Context: Prediction of the child's behavior can adequately equip the dentist in rendering effective and efficient dental treatment. Aim: This study was planned to evaluate and validate a specially prepared questionnaire as a child behavior prediction scale. Design: A two-center cross-sectional study was done to validate the new scale. Materials and Methods: Children aged 3–12 years (n = 296), from two different centers participated in this study. The questionnaire used was a 10-point observational scale. Observations involved perceiving overt and subtle behavioral characteristics of a child, to assess the child's behavior in the dental office before treatment. An independent observer approached the children and their parents in the waiting room. The child's behavior was then evaluated by the dentist using Frankl behavior rating scale during and after treatment. The prediction of behavior compared to the Frankl scale was assessed and validated. Statistical Analysis: Sensitivity, specificity tests, and receiver operating curve analysis were used to validate the new scale and calculate the cut-off score for positive and negative behavior. All data were processed by SPSS software (16.0, SPSS Inc., Chicago, Ill, USA). Results: The best cut-off score to predict a positive Frankl rating was ≥ 8.0 in both the centers. The sensitivity and specificity scores were 93.4% and 62.5% in center 1; 83.1% and 59.6% in center 2 respectively. Conclusion: This novel prediction scale can be of great importance in predicting children's behavior in the dental environment. PMID:25395769

  13. Development of Behaviorally-Anchored Rating Scales for Pharmacy Practice.

    ERIC Educational Resources Information Center

    Grussing, Paul G.; And Others

    1979-01-01

    Seventeen behaviorally-anchored rating scales were developed for a comprehensive measure of performance in pharmacy practice, including pharmacist selection, performance appraisal, and promotion activities. The scales (which are included) were also used to evaluate extern performance, and to serve as a criterion measure in studies of concurrent…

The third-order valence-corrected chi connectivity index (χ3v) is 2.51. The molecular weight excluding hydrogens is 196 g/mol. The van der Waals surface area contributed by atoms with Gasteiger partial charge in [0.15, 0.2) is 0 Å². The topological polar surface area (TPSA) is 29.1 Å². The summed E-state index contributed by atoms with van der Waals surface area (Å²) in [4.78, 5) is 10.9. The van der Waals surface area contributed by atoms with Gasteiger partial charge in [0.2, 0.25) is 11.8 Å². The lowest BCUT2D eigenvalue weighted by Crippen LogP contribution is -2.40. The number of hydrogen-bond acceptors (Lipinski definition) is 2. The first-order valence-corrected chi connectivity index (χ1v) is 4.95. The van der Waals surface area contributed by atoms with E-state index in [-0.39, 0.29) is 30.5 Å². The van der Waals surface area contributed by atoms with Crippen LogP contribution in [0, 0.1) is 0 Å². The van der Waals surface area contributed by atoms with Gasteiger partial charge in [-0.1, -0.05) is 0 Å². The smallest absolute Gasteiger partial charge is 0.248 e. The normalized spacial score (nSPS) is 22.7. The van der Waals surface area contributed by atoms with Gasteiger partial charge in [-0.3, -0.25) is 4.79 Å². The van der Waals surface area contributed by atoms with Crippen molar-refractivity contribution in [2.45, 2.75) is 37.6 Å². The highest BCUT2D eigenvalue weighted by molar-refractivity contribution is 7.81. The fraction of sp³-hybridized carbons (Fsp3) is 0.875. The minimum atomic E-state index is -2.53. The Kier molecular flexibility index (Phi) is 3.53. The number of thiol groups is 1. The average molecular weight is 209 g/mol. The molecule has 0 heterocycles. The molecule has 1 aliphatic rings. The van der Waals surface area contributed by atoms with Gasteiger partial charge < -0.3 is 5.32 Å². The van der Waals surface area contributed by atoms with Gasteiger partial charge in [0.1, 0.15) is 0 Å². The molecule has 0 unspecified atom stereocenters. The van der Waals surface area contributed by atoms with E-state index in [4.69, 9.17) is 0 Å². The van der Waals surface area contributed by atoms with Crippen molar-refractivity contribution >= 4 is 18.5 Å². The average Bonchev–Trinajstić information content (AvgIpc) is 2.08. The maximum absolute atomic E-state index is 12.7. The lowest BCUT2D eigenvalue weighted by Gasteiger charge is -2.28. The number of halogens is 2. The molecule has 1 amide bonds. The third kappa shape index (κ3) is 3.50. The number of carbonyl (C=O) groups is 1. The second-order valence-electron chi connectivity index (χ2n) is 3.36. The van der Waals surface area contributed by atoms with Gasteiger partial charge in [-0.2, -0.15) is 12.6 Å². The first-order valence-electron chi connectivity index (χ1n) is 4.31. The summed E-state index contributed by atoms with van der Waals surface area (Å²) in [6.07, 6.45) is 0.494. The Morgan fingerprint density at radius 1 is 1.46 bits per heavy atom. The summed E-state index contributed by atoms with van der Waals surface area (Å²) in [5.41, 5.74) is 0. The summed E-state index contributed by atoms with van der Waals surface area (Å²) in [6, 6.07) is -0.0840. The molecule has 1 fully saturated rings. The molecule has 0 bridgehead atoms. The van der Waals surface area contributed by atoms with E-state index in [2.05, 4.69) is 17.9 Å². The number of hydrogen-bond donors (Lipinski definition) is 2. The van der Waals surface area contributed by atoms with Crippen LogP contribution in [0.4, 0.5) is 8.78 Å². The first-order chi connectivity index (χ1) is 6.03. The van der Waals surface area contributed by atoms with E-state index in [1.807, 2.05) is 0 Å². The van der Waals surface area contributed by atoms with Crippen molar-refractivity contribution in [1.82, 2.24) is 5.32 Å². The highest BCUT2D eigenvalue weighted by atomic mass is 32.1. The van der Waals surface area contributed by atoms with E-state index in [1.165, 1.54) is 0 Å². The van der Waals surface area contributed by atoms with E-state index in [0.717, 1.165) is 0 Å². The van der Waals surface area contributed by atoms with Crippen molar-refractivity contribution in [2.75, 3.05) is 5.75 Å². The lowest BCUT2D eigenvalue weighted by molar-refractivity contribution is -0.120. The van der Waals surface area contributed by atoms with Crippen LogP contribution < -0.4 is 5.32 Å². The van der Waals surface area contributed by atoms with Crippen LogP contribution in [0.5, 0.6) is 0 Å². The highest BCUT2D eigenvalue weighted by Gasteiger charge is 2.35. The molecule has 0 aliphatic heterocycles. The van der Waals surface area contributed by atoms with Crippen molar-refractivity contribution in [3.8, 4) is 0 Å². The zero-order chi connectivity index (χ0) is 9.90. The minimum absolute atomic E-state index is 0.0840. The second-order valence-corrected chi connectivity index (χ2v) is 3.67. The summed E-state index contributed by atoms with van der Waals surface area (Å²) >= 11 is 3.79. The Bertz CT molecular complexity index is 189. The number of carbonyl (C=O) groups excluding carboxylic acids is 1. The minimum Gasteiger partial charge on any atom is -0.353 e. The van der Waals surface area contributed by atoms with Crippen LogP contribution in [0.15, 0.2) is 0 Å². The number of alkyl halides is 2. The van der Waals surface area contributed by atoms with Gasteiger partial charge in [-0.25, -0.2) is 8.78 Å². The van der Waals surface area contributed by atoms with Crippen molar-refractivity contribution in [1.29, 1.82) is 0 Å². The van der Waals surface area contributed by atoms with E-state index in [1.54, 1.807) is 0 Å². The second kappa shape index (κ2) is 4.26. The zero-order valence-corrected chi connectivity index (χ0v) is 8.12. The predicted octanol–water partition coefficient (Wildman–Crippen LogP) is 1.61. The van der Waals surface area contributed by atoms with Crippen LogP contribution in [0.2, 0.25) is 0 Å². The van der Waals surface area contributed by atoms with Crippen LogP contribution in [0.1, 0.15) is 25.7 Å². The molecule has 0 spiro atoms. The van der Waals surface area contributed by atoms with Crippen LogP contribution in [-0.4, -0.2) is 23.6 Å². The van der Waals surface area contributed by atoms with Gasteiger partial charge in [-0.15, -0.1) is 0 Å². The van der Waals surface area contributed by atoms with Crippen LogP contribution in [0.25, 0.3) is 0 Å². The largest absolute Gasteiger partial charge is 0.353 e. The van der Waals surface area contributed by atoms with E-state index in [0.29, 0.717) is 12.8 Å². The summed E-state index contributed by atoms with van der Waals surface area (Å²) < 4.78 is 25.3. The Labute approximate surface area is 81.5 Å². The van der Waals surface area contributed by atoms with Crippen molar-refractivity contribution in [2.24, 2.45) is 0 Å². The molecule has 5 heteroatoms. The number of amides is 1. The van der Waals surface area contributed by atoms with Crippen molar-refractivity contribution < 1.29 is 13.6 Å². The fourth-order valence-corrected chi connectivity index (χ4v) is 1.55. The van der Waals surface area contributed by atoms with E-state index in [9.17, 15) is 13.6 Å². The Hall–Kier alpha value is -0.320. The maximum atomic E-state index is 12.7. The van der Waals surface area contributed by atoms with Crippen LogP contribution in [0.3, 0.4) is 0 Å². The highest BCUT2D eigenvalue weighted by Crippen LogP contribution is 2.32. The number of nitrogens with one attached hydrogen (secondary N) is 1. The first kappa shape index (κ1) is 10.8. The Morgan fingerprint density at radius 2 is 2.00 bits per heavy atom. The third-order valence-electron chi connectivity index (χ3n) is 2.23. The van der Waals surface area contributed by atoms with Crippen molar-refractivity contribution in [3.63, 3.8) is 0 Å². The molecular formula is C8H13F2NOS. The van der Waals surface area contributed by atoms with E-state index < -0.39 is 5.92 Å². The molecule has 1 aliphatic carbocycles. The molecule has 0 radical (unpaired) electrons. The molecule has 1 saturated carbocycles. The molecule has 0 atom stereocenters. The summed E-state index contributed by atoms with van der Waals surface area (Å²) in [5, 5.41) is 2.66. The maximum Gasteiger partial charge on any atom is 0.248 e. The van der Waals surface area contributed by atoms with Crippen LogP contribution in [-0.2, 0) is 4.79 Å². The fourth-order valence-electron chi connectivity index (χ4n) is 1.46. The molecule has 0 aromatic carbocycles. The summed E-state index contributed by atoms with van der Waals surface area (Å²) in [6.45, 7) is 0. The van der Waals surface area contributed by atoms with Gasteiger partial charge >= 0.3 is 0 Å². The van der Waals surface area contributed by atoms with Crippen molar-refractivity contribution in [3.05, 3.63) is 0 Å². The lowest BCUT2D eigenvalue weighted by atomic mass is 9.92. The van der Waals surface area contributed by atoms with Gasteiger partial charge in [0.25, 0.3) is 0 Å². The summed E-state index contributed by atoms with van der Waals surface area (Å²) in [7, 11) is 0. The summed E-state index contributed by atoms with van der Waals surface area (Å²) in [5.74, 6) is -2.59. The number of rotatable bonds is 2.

14. Toward Oxide Scale Behavior Management At High Temperature

    SciTech Connect

    Deltombe, R.; Dubar, M.; Dubois, A.; Dubar, L.

    2011-01-17

    Oxide scales grow freely on bare metallic surface under environmental conditions such as high temperature and oxygen. These act as thermal and mechanical shields, especially during high hot forming processes (>1000 deg. C). But product quality can be impacted by these oxide scales due to scale remaining on product or sticking on tools. Thus the TEMPO laboratory has created an original methodology in order to characterize oxide scale under high temperature, pressure and strain gradients. An experimental device has been developed. The final purpose of this work is to understand the scale behavior as a function of temperature, reduction ratio and steel composition.

  15. Rating Scale Items: A Brief Review of Nomenclature, Components, and Formatting to Inform the Development of Direct Behavior Rating (DBR)

    ERIC Educational Resources Information Center

    Christ, Theodore J.; Boice, Christina

    2009-01-01

    Ratings scales are a common component of many multisource, multimethod frameworks for socioemotional and behavior assessment of children. There is a modest literature base to support the use of attitudinal, behavioral, and personality rating scales. Much of that historic literature focuses on the characteristics and interpretations of specific…

  16. The Development and Validation of the Religious/Spiritually Integrated Practice Assessment Scale

    ERIC Educational Resources Information Center

    Oxhandler, Holly K.; Parrish, Danielle E.

    2016-01-01

    Objective: This article describes the development and validation of the Religious/Spiritually Integrated Practice Assessment Scale (RSIPAS). The RSIPAS is designed to assess social work practitioners' self-efficacy, attitudes, behaviors, and perceived feasibility concerning the assessment or integration of clients' religious and spiritual beliefs…

  17. The Behavior Observation Scale for Autism (BOS): Relationship of Frequency of Behavior to IQ.

    ERIC Educational Resources Information Center

    Freeman, B. J.; And Others

    The Behavior Observation Scale (BOS) was administered to 53 autistic children, 35 mentally retarded children matched for MA, and 33 normal children (all 2 to 5 years old) in an attempt to quantify autistic behavior. Ss were observed 3 days for 3 minutes through a one way mirror in a playroom setting where occurrence of 67 behaviors on the BOS was…